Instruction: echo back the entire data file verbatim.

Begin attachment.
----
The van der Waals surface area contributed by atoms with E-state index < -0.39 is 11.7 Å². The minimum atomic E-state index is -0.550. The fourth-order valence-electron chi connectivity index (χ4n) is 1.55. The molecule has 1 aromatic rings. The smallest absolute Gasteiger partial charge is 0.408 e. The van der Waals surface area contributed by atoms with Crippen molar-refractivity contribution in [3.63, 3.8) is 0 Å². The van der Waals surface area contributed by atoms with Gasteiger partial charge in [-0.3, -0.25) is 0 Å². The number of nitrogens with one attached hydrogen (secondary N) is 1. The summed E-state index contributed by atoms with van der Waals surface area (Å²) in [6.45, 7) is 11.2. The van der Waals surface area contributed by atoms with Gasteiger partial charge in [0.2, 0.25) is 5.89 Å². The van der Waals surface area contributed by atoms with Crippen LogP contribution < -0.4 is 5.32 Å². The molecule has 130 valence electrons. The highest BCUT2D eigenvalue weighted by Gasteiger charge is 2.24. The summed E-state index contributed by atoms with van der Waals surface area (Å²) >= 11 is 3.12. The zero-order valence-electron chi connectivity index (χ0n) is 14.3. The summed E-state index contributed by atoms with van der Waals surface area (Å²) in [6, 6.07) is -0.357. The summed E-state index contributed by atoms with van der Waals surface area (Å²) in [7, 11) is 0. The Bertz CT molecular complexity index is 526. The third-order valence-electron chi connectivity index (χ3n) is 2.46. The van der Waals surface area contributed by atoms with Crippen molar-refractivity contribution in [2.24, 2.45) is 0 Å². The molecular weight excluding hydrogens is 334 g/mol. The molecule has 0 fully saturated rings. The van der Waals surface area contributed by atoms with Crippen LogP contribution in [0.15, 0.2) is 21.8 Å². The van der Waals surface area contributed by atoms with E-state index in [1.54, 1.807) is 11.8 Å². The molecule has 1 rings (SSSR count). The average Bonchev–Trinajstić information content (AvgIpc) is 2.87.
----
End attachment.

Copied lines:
The van der Waals surface area contributed by atoms with E-state index < -0.39 is 11.7 Å². The minimum atomic E-state index is -0.550. The fourth-order valence-electron chi connectivity index (χ4n) is 1.55. The molecule has 1 aromatic rings. The smallest absolute Gasteiger partial charge is 0.408 e. The van der Waals surface area contributed by atoms with Crippen molar-refractivity contribution in [3.63, 3.8) is 0 Å². The van der Waals surface area contributed by atoms with Gasteiger partial charge in [-0.3, -0.25) is 0 Å². The number of nitrogens with one attached hydrogen (secondary N) is 1. The summed E-state index contributed by atoms with van der Waals surface area (Å²) in [6.45, 7) is 11.2. The van der Waals surface area contributed by atoms with Gasteiger partial charge in [0.2, 0.25) is 5.89 Å². The van der Waals surface area contributed by atoms with Crippen LogP contribution < -0.4 is 5.32 Å². The molecule has 130 valence electrons. The highest BCUT2D eigenvalue weighted by Gasteiger charge is 2.24. The summed E-state index contributed by atoms with van der Waals surface area (Å²) >= 11 is 3.12. The zero-order valence-electron chi connectivity index (χ0n) is 14.3. The summed E-state index contributed by atoms with van der Waals surface area (Å²) in [6, 6.07) is -0.357. The summed E-state index contributed by atoms with van der Waals surface area (Å²) in [7, 11) is 0. The Bertz CT molecular complexity index is 526. The third-order valence-electron chi connectivity index (χ3n) is 2.46. The van der Waals surface area contributed by atoms with Crippen molar-refractivity contribution in [2.24, 2.45) is 0 Å². The molecular weight excluding hydrogens is 334 g/mol. The molecule has 0 fully saturated rings. The van der Waals surface area contributed by atoms with Crippen LogP contribution in [0.15, 0.2) is 21.8 Å². The van der Waals surface area contributed by atoms with E-state index in [1.54, 1.807) is 11.8 Å². The molecule has 1 rings (SSSR count). The average Bonchev–Trinajstić information content (AvgIpc) is 2.87.